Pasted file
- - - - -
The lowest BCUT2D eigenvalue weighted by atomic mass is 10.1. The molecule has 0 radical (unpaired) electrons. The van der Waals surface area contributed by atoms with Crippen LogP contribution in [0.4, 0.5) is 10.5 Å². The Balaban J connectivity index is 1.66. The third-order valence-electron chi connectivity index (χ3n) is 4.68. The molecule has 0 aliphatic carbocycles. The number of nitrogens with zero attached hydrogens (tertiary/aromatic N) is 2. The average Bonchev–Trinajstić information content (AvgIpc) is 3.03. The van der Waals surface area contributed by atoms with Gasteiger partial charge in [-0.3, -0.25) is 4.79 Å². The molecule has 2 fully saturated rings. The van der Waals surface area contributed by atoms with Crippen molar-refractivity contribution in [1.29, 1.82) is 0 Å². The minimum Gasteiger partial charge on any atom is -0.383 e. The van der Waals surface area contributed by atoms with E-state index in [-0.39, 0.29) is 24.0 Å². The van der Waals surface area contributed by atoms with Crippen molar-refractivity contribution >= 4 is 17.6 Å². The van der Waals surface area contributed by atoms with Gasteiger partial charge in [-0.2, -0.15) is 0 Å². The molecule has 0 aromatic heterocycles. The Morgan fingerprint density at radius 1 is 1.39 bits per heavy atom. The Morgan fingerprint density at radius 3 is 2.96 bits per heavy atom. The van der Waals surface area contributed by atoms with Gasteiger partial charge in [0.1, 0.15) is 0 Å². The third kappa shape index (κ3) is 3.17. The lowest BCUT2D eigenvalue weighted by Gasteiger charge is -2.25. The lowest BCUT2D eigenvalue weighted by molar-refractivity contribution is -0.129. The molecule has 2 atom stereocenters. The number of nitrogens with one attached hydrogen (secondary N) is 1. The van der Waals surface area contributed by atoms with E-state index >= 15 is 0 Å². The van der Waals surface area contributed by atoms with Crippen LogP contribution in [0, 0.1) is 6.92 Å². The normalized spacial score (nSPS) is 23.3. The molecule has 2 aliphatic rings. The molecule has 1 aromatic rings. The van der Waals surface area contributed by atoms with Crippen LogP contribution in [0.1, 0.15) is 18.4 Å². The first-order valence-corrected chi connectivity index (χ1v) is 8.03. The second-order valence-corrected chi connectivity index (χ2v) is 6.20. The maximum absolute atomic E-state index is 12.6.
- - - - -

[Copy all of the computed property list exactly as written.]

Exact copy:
The lowest BCUT2D eigenvalue weighted by atomic mass is 10.1. The molecule has 0 radical (unpaired) electrons. The van der Waals surface area contributed by atoms with Crippen LogP contribution in [0.4, 0.5) is 10.5 Å². The Balaban J connectivity index is 1.66. The third-order valence-electron chi connectivity index (χ3n) is 4.68. The molecule has 0 aliphatic carbocycles. The number of nitrogens with zero attached hydrogens (tertiary/aromatic N) is 2. The average Bonchev–Trinajstić information content (AvgIpc) is 3.03. The van der Waals surface area contributed by atoms with Gasteiger partial charge in [-0.3, -0.25) is 4.79 Å². The molecule has 2 fully saturated rings. The van der Waals surface area contributed by atoms with Crippen molar-refractivity contribution in [1.29, 1.82) is 0 Å². The minimum Gasteiger partial charge on any atom is -0.383 e. The van der Waals surface area contributed by atoms with E-state index in [-0.39, 0.29) is 24.0 Å². The van der Waals surface area contributed by atoms with Crippen molar-refractivity contribution >= 4 is 17.6 Å². The van der Waals surface area contributed by atoms with Gasteiger partial charge in [-0.2, -0.15) is 0 Å². The molecule has 0 aromatic heterocycles. The Morgan fingerprint density at radius 1 is 1.39 bits per heavy atom. The Morgan fingerprint density at radius 3 is 2.96 bits per heavy atom. The van der Waals surface area contributed by atoms with Gasteiger partial charge in [0.1, 0.15) is 0 Å². The third kappa shape index (κ3) is 3.17. The lowest BCUT2D eigenvalue weighted by Gasteiger charge is -2.25. The lowest BCUT2D eigenvalue weighted by molar-refractivity contribution is -0.129. The molecule has 2 atom stereocenters. The number of nitrogens with one attached hydrogen (secondary N) is 1. The van der Waals surface area contributed by atoms with E-state index >= 15 is 0 Å². The van der Waals surface area contributed by atoms with Crippen LogP contribution in [0, 0.1) is 6.92 Å². The normalized spacial score (nSPS) is 23.3. The molecule has 2 aliphatic rings. The molecule has 1 aromatic rings. The van der Waals surface area contributed by atoms with Crippen LogP contribution in [0.1, 0.15) is 18.4 Å². The first-order valence-corrected chi connectivity index (χ1v) is 8.03. The second-order valence-corrected chi connectivity index (χ2v) is 6.20. The maximum absolute atomic E-state index is 12.6.